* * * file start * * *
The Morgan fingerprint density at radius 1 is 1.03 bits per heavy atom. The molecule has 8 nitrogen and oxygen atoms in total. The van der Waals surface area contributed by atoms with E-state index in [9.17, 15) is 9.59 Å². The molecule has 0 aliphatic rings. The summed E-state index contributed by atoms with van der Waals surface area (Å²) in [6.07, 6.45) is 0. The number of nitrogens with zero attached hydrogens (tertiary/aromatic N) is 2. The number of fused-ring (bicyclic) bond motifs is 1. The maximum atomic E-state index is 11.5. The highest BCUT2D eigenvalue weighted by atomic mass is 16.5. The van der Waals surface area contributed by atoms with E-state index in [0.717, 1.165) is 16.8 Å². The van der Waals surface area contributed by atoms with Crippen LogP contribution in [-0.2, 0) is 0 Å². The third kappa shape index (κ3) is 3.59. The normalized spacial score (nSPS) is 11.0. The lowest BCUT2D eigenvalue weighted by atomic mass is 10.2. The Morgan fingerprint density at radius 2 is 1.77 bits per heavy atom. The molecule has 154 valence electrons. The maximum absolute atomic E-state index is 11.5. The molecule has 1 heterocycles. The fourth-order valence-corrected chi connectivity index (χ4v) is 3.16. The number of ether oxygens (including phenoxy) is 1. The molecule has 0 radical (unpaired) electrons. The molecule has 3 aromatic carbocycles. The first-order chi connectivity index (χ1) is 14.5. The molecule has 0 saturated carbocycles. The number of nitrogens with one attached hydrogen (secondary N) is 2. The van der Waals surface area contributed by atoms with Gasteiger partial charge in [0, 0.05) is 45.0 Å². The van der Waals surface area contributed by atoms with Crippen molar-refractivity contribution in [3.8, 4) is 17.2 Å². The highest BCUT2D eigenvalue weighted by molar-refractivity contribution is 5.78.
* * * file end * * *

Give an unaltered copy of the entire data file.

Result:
The Morgan fingerprint density at radius 1 is 1.03 bits per heavy atom. The molecule has 8 nitrogen and oxygen atoms in total. The van der Waals surface area contributed by atoms with E-state index in [9.17, 15) is 9.59 Å². The molecule has 0 aliphatic rings. The summed E-state index contributed by atoms with van der Waals surface area (Å²) in [6.07, 6.45) is 0. The number of nitrogens with zero attached hydrogens (tertiary/aromatic N) is 2. The number of fused-ring (bicyclic) bond motifs is 1. The maximum atomic E-state index is 11.5. The highest BCUT2D eigenvalue weighted by atomic mass is 16.5. The van der Waals surface area contributed by atoms with E-state index in [0.717, 1.165) is 16.8 Å². The van der Waals surface area contributed by atoms with Crippen LogP contribution in [-0.2, 0) is 0 Å². The third kappa shape index (κ3) is 3.59. The normalized spacial score (nSPS) is 11.0. The lowest BCUT2D eigenvalue weighted by atomic mass is 10.2. The Morgan fingerprint density at radius 2 is 1.77 bits per heavy atom. The molecule has 154 valence electrons. The maximum absolute atomic E-state index is 11.5. The molecule has 1 heterocycles. The fourth-order valence-corrected chi connectivity index (χ4v) is 3.16. The number of ether oxygens (including phenoxy) is 1. The molecule has 0 radical (unpaired) electrons. The molecule has 3 aromatic carbocycles. The first-order chi connectivity index (χ1) is 14.5. The molecule has 0 saturated carbocycles. The number of nitrogens with one attached hydrogen (secondary N) is 2. The van der Waals surface area contributed by atoms with Gasteiger partial charge in [0, 0.05) is 45.0 Å². The van der Waals surface area contributed by atoms with Crippen molar-refractivity contribution in [3.8, 4) is 17.2 Å². The highest BCUT2D eigenvalue weighted by molar-refractivity contribution is 5.78.